Film questions IRA lynching conviction: Harrowing scenes before soldiers were shot

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The Independent Online
BBC TELEVISION last night broadcast harrowing film, taken from an army surveillance helicopter, of the scenes surrounding the murders of two army corporals who drove into an IRA funeral in Belfast five years ago.

It was broadcast in a BBC-1 Rough Justice documentary which claimed the footage demonstrated a serious miscarriage of justice in the case of a Belfast man, Pat Kane, who is serving life for murder.

Describing his conviction as manifestly unjust, it called on the Secretary of State for Northern Ireland, Sir Patrick Mayhew, to exercise his discretion and release him.

The film, showing the soldiers being stripped and beaten before being shot, was broadcast in spite of a Northern Ireland judge's order that the footage should be used only during trials and should not be copied.

The programme did not show when the soldiers were shot dead by IRA gunmen. But it portrayed many events leading to the killings and showed one gunman, who has never been charged, making his escape.

An investigation by the Independent last May questioned the convictions of three men given life sentences for murder. Last night's documentary examined two key elements in an alleged confession by Kane, which formed important parts of the judgment of Mr Justice Carswell. It then used the helicopter film to show they did not in fact happen.

In one statement, accepted by the court, Kane admitted kicking one soldier who had been stripped of clothing. The film shows, however, that he did not kick the corporal then.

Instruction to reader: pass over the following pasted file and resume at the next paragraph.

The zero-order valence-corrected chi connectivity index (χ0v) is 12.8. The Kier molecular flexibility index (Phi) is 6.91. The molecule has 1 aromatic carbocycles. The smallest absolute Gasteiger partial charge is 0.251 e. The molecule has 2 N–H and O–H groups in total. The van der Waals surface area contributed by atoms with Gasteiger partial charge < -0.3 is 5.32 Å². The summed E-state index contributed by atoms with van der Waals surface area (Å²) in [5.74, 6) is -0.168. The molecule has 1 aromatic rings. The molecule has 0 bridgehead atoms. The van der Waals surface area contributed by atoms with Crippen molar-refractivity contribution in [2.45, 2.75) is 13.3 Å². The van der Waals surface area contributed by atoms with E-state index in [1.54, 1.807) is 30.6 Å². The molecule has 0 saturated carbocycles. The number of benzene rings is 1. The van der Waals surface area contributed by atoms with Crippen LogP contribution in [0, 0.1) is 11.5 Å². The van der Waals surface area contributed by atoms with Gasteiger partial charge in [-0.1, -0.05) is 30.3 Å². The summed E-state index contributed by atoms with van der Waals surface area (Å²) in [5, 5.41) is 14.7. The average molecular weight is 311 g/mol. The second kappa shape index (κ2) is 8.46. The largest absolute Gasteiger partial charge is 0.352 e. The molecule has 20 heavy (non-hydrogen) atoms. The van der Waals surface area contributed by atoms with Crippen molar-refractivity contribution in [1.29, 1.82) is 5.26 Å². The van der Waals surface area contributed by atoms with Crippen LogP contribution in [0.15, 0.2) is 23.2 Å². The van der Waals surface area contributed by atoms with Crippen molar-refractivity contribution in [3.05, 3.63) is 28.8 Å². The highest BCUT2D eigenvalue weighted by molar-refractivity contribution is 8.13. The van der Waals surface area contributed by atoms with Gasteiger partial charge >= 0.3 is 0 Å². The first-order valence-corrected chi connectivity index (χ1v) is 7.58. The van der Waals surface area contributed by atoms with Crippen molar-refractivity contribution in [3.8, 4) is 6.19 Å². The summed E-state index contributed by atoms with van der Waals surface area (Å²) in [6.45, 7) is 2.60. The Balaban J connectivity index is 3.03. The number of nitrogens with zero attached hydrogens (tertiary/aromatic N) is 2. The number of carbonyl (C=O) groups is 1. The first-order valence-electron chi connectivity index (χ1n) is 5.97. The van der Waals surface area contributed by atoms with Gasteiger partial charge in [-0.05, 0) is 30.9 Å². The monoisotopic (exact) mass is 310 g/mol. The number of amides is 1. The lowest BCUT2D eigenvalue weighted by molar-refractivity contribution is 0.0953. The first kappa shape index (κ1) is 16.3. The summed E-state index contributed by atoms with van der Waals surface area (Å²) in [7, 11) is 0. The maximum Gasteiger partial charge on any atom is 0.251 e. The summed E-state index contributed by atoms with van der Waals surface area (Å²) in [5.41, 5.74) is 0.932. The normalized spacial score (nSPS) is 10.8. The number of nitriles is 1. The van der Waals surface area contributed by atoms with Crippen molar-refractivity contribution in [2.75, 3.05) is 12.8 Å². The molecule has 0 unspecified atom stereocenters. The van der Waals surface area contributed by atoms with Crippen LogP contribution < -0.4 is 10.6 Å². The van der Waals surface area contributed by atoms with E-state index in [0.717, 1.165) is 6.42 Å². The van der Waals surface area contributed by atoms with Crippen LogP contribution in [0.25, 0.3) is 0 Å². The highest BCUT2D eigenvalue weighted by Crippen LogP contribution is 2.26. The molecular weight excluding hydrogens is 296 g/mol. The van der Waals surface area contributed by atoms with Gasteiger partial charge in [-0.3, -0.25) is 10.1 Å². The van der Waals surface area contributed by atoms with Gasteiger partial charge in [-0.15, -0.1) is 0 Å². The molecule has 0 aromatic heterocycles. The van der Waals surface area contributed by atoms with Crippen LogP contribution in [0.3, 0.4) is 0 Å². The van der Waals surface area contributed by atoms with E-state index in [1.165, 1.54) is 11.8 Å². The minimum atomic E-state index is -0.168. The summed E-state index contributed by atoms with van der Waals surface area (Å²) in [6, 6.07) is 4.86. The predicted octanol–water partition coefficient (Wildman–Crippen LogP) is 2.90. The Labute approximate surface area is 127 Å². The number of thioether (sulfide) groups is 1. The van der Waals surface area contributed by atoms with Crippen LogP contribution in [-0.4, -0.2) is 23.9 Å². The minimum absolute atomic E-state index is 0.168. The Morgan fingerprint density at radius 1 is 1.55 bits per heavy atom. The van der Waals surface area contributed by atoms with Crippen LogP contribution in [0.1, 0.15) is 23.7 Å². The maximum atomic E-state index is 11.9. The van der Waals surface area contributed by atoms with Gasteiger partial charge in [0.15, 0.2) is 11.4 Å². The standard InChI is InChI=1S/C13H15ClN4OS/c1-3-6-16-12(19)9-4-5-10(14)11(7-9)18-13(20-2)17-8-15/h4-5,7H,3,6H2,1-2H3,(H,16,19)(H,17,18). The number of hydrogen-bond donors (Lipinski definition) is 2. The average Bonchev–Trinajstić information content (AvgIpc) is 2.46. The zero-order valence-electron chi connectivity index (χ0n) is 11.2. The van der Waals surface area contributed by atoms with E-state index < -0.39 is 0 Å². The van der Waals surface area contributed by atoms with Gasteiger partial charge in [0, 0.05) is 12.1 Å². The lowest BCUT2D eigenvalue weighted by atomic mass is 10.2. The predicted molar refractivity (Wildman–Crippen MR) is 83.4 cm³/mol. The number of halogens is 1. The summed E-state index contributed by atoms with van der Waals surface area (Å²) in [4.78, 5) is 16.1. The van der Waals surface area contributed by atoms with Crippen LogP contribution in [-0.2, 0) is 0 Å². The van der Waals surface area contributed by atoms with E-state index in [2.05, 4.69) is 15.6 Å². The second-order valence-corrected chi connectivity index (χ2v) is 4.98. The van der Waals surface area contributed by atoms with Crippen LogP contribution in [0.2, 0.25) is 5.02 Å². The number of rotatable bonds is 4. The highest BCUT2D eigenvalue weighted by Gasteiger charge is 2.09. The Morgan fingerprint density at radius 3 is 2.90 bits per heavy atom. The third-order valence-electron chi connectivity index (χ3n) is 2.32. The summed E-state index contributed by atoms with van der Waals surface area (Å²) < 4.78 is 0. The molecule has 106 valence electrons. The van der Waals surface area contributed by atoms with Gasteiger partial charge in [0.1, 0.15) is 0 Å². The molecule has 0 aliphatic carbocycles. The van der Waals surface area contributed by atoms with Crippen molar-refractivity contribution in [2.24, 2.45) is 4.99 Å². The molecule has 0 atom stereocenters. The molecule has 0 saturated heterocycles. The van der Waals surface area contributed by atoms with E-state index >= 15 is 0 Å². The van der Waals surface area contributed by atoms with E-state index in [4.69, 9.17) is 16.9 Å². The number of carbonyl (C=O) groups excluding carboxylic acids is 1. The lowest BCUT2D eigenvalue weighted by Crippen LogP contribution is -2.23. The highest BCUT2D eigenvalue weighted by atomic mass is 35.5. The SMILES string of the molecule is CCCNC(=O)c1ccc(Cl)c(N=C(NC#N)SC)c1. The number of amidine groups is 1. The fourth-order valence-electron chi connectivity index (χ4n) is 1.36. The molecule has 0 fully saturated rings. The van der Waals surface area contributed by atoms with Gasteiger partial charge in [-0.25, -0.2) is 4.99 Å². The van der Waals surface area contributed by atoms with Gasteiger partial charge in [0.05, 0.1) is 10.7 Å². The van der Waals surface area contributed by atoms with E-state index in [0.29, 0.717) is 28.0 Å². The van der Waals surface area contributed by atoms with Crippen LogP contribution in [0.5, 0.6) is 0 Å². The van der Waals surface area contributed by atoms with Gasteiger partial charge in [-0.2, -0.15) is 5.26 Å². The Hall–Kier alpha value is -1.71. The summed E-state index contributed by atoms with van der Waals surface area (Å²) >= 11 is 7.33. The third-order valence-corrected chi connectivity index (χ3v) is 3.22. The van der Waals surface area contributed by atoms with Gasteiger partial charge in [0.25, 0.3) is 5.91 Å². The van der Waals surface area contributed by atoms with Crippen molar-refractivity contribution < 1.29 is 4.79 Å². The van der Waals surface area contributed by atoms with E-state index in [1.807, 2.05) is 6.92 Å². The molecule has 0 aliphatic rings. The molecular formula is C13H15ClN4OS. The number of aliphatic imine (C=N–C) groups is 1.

Kane also allegedly admitted bundling a priest from the scene, saying: 'I lifted the priest by the shoulder and started heading for the gates.' In his judgment Mr Justice Carswell referred to this, saying Kane seemed to have helped to eject the priest.

The film shows, however, that the priest was led away not by Kane but by another man. In the programme John Ware, the reporter, commented: 'The film shows without any doubt that Kane's admission to the police is false. It is quite impossible for him to have picked up the priest.'

More than forty people have been charged in connection with the incident. Many were acquitted or given non-custodial sentences, but a growing campaign has centred on three of those given life sentences.

The campaign was last night endorsed by the Catholic Primate of All- Ireland, Cardinal Cahal Daly, who said: 'I just can't understand how a life sentence was imposed on Pat Kane . . . I can't sit beside Pat Kane and say 'That man consciously murdered or was part of a conspiracy to murder or part of a common purpose to murder.' It just does not make sense to me.'

Kevin McNamara, Labour Northern Ireland spokesman, has called for the three cases to be reopened.

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